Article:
3rd– Dallas (F/ DEN)- Patrick Peterson, CB/S, LSU- Is this trade down especially likely to happen? No. Do I think it will happen if this is how the draft plays out? Maybe, but it probably isn’t especially likely. But I have to do something to keep things interesting right? Now, Denver will probably be looking at a front seven pick here, and they could pick Marcell Dareus here, but to be honest that feels a little high for him in my opinion. So, will anyone actually trade up here? I’m not sure, but if anyone was going to do it I think it would be the Cowboys. The Cowboys have a lot of talent and hopefully they bring Jason Garrett back because they have looked better with him at the helm. However, safety is a huge need for the Cowboys and I think that if they fall in love with Patrick Peterson they will go and get him if they need to. Peterson is an absolute playmaker, and he could be one of the most dynamic safeties in the league if he adjusts well to the position. His combination of size, speed and ball skills is something you rarely see out of a safety even in the NFL, so if they think he can be a game-changer for them that can dramatically help their secondary I would expect the Cowboys to make the move and go get him.

4th– Arizona- Prince Amukamara, CB, Nebraska- The Cardinals could arguably use a QB here, but I don’t think I would feel comfortable spending a top five pick on Jake Locker or Ryan Mallett. So if the Cardinals aren’t going with a quarterback until round 2 (most likely) then they have to look to fill another need. Cornerback could be that position. Dominique Rodgers-Cromartie is a good corner, but they don’t have much opposite him. They might have bigger needs than #2 corner, but there aren’t many better players available here than Prince Amukamara, so Arizona could end up getting the best player they can here.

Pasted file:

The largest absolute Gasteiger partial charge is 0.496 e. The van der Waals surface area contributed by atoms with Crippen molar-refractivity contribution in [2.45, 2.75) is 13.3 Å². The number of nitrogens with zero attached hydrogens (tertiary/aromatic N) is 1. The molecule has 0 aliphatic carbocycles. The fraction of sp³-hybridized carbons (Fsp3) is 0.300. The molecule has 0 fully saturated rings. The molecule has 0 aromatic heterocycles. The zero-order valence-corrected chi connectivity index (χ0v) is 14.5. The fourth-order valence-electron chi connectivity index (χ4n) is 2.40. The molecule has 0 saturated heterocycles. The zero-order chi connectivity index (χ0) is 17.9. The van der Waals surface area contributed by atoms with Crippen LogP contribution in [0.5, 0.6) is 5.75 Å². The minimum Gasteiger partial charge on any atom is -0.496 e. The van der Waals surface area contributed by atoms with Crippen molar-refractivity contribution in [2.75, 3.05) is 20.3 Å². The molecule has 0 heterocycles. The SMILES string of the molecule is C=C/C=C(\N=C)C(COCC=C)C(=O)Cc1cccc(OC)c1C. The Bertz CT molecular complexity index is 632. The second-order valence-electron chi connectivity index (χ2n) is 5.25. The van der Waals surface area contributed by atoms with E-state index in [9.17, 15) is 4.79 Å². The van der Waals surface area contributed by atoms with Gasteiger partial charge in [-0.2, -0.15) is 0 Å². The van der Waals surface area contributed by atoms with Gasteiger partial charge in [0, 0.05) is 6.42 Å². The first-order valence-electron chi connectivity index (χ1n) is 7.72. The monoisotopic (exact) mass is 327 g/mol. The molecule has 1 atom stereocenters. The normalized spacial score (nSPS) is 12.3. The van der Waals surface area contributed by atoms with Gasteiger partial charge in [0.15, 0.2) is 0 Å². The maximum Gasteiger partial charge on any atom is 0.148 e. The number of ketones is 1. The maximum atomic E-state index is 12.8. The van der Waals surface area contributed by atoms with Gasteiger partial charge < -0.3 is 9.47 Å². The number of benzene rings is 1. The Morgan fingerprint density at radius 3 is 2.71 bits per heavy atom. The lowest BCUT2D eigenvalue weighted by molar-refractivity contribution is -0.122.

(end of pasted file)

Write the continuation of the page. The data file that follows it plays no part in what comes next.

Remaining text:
5th– Buffalo- Robert Quinn, DE/OLB, North Carolina- Everyone thought the Bills were a lock to take a QB, but Fitzpatrick has played well enough to make them reconsider, so I don’t think they will go after a QB unless Andrew Luck somehow falls to them (which I don’t think is likely). Is Fitzpatrick the long term answer? Probably not, but if they aren’t sold on Locker or Mallett in the top five it makes sense to stick with Fitzpatrick and look to shore up other areas. Normally I think the Bills would grab a quality LT here, but since no such player is worth this high of a selection (when was the last time there wasn’t an offensive tackle worth this pick??)  I think the Bills could go after a pass rusher to help boost their pass rush. The Bills have used both 3-4 and 4-3 formations on defense this year, so I can’t say I know what formation they will stick with in the future. However, I think Quinn has the athleticism to potentially play in a 3-4 at OLB and I know he has the athletic ability to harass quarterbacks at RE in a 4-3. This is another big high risk/high reward pick for the Bills but it could pan out for them with a burst to their pass rush.